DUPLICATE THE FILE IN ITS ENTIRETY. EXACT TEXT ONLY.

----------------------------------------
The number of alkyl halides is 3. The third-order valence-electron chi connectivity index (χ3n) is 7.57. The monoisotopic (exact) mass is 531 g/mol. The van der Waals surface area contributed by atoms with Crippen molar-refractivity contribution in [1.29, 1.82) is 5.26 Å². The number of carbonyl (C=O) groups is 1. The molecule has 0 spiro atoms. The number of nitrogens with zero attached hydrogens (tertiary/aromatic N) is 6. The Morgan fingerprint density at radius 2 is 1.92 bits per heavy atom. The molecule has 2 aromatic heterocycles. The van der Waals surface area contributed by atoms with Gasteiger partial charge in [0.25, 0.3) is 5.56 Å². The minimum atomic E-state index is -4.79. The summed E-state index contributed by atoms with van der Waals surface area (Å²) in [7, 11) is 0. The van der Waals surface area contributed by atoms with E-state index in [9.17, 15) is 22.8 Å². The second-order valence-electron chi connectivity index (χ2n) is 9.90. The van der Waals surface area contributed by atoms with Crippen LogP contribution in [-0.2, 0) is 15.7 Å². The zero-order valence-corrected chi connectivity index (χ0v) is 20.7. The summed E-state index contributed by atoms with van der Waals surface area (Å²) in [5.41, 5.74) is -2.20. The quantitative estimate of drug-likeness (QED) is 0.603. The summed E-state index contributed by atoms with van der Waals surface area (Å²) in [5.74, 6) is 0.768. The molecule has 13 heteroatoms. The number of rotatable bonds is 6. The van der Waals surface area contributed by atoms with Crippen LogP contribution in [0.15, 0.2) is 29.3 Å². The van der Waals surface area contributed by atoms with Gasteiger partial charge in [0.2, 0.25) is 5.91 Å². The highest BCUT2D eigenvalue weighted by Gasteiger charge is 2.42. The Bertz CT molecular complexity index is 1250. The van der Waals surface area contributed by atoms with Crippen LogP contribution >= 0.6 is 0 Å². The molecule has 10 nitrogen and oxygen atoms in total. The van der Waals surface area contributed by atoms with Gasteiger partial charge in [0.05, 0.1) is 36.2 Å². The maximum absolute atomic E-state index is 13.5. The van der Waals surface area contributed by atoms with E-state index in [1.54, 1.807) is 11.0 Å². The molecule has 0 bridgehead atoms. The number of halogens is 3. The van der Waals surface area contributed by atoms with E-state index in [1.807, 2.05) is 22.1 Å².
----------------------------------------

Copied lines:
The number of alkyl halides is 3. The third-order valence-electron chi connectivity index (χ3n) is 7.57. The monoisotopic (exact) mass is 531 g/mol. The van der Waals surface area contributed by atoms with Crippen molar-refractivity contribution in [1.29, 1.82) is 5.26 Å². The number of carbonyl (C=O) groups is 1. The molecule has 0 spiro atoms. The number of nitrogens with zero attached hydrogens (tertiary/aromatic N) is 6. The Morgan fingerprint density at radius 2 is 1.92 bits per heavy atom. The molecule has 2 aromatic heterocycles. The van der Waals surface area contributed by atoms with Gasteiger partial charge in [0.25, 0.3) is 5.56 Å². The minimum atomic E-state index is -4.79. The summed E-state index contributed by atoms with van der Waals surface area (Å²) in [7, 11) is 0. The van der Waals surface area contributed by atoms with E-state index in [9.17, 15) is 22.8 Å². The second-order valence-electron chi connectivity index (χ2n) is 9.90. The van der Waals surface area contributed by atoms with Crippen LogP contribution in [-0.2, 0) is 15.7 Å². The zero-order valence-corrected chi connectivity index (χ0v) is 20.7. The summed E-state index contributed by atoms with van der Waals surface area (Å²) in [5.41, 5.74) is -2.20. The quantitative estimate of drug-likeness (QED) is 0.603. The summed E-state index contributed by atoms with van der Waals surface area (Å²) in [5.74, 6) is 0.768. The molecule has 13 heteroatoms. The number of rotatable bonds is 6. The van der Waals surface area contributed by atoms with Crippen LogP contribution in [0.15, 0.2) is 29.3 Å². The van der Waals surface area contributed by atoms with Gasteiger partial charge in [0.2, 0.25) is 5.91 Å². The highest BCUT2D eigenvalue weighted by Gasteiger charge is 2.42. The Bertz CT molecular complexity index is 1250. The van der Waals surface area contributed by atoms with Crippen LogP contribution >= 0.6 is 0 Å². The molecule has 10 nitrogen and oxygen atoms in total. The van der Waals surface area contributed by atoms with Gasteiger partial charge in [0.05, 0.1) is 36.2 Å². The maximum absolute atomic E-state index is 13.5. The van der Waals surface area contributed by atoms with E-state index in [1.54, 1.807) is 11.0 Å². The molecule has 0 bridgehead atoms. The number of halogens is 3. The van der Waals surface area contributed by atoms with E-state index in [1.807, 2.05) is 22.1 Å².